Cornell University
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History

The Information Science department began as an interdisciplinary program then grew into a full-fledged department. By our May 2012 graduation, we had undergraduate, MPS and PhD students walking across the stage to receive diplomas.

The Information Science (IS) department at Cornell was born out of the need to provide a home for academics who wanted to study the use of technology rather than to focus on the creation of it. Starting as an interdisciplinary minor in 2002, Information Science grew into a full-fledged major graduating the first five students in 2005. Since that time, the department has continued to grow. 

The Information Science department now offers undergraduate degrees through the College of Arts and Sciences, College of Agriculture and Life Sciences, and College of Engineering, as well as an MPS degree and a PhD program. The new Cornell Tech campus also offers Information Science master's programs in Connective Media and Health Tech.

The program has several areas of study within which students can focus their coursework and research:

  • Human Computer Interaction (HCI) involves the study, planning and design of the interaction between people (users) and computers.
  • Design includes the study of web, software and application design and development as well as user experience and interaction studies and creating prototypes of new technologies. 
  • Working with Data involves many aspects of information science from working with databases to developing websites to studying big data. 
  • Information Policy is the study of the laws, rules and policies that have developed from the proliferation of new technologies and the ways that people use them. 
  • Behavior and Technology studies integrate tools from the fields of psychology, sociology and communication, allowing researchers to analyze the ways in which people interact with technology and how that interaction affects their individual well being, their relationships and society as a whole. 
  • Formal Analysis of Social Systems courses allow students to apply social science research methods to problems of information science, looking at how new media and digital technologies are sharing culture and social institutions. 
  • Natural Language Processing studies ways to improve a user's ability to find, absorb and extract information from online text.

Information Science currently has around 150 students enrolled among the three colleges for our Undergraduate program and around 50 students in the Graduate programs, split between the MPS and PhD programs. We have 8 faculty members appointed to Information Science and many affiliated faculty members who work with our students from other “home” departments. We are a small, but growing department where a lot of exciting research is happening addressing a variety of interesting problems in the field.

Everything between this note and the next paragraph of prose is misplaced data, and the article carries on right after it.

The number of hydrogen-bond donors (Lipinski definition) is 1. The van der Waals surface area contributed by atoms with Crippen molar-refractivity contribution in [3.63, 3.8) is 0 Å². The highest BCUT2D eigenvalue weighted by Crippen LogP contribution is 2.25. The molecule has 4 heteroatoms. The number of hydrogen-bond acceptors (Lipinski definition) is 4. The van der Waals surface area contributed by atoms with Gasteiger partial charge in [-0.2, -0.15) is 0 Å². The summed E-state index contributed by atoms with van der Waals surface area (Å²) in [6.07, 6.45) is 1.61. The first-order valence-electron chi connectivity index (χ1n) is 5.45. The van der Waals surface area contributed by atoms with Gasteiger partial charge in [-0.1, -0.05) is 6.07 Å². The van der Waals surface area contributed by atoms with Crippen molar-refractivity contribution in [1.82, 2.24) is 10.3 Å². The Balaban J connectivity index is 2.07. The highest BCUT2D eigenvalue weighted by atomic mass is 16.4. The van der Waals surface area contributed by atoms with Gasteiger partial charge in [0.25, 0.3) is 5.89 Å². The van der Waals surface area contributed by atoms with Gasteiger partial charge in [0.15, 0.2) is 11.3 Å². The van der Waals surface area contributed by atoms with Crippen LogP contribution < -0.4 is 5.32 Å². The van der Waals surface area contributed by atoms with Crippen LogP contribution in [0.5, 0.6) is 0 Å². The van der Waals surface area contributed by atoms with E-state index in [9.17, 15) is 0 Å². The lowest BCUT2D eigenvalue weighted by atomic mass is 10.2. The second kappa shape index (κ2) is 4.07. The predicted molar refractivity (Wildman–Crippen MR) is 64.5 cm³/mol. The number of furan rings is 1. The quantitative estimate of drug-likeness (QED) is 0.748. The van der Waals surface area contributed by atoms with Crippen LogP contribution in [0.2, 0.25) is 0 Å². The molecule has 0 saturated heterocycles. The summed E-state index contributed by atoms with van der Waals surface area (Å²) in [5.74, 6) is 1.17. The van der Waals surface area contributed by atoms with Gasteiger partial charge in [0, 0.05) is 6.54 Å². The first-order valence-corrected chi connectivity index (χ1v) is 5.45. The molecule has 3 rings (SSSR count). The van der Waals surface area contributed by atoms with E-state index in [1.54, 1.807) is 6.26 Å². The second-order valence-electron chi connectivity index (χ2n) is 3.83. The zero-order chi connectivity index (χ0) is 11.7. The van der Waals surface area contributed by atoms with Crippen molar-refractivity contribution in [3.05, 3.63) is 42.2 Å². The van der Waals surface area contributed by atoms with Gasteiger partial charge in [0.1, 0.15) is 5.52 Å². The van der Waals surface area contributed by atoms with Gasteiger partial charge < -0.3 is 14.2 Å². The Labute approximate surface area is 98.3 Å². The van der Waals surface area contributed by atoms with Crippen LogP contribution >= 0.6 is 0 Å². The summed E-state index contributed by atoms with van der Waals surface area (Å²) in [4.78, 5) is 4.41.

Our faculty and students research the social, cultural, economic, historical, legal and political contexts of the use of computers, approaching Information Studies from a variety of different fields and looking at the individual, social and institutional impacts of technology. Ross Housewright, class of 2005 (one of the first BS graduates in Information Studies), said, “I wanted to know how to apply technology to change how society works.” Claire Cardie, professor of computer science and the first Chair of the Information Science department said, “The major studies the issues that arise when computing meets people.”

From online lying to the future of digital libraries, Information Science researchers have the benefit of a variety of fields informing their interdisciplinary studies. One project that Cornell students worked on during the 2008 election was to create a wiki-candidate, allowing online users to express their views and engage in political discourse by helping to shape an imagined presidential candidate who reflects many different views and backgrounds, under the supervision of IS faculty member Dan Cosley and others. Another project called ArtLinks collected museum visitors’ impressions of a Buddhist statue at the Johnson Museum at Cornell, giving subsequent visitors an interactive experience with the statue, where they could relate their own impressions to those who came before them. Professors Gilly Leshed and Phoebe Sengers look at how IT solutions can lead to busyness and overwork. Leshed and follow researchers developed GoSlow, an iPhone app that reminds users to build in moments of reflection and relaxation into their day. Professor Michael Macy has projects studying Twitter feeds - one that looks at daily and seasonal mood variations across cultures and the other tracking information related to the spread of the Arab Spring movements. Professor Tanzeem Choudhury and her research team developed a mobile phone app that tracks changes in the user’s voice and monitors moods based on that information, providing instant feedback. Faculty members and researchers in our department have papers published regularly in both mainstream press and academic journals, and these experts in the field have been interviewed by the New York Times, Salon, ABC and CBS News, among others. These are just a few examples of the work that goes on here. For more information see our Research page and for lists of publications, please visit individual profiles under our People page. 

Our students have gone on to jobs with many of the major tech and social media companies, such as Microsoft, Apple, Yahoo! and Facebook, while others have joined start-ups or volunteered their time for organizations such as Teach for America.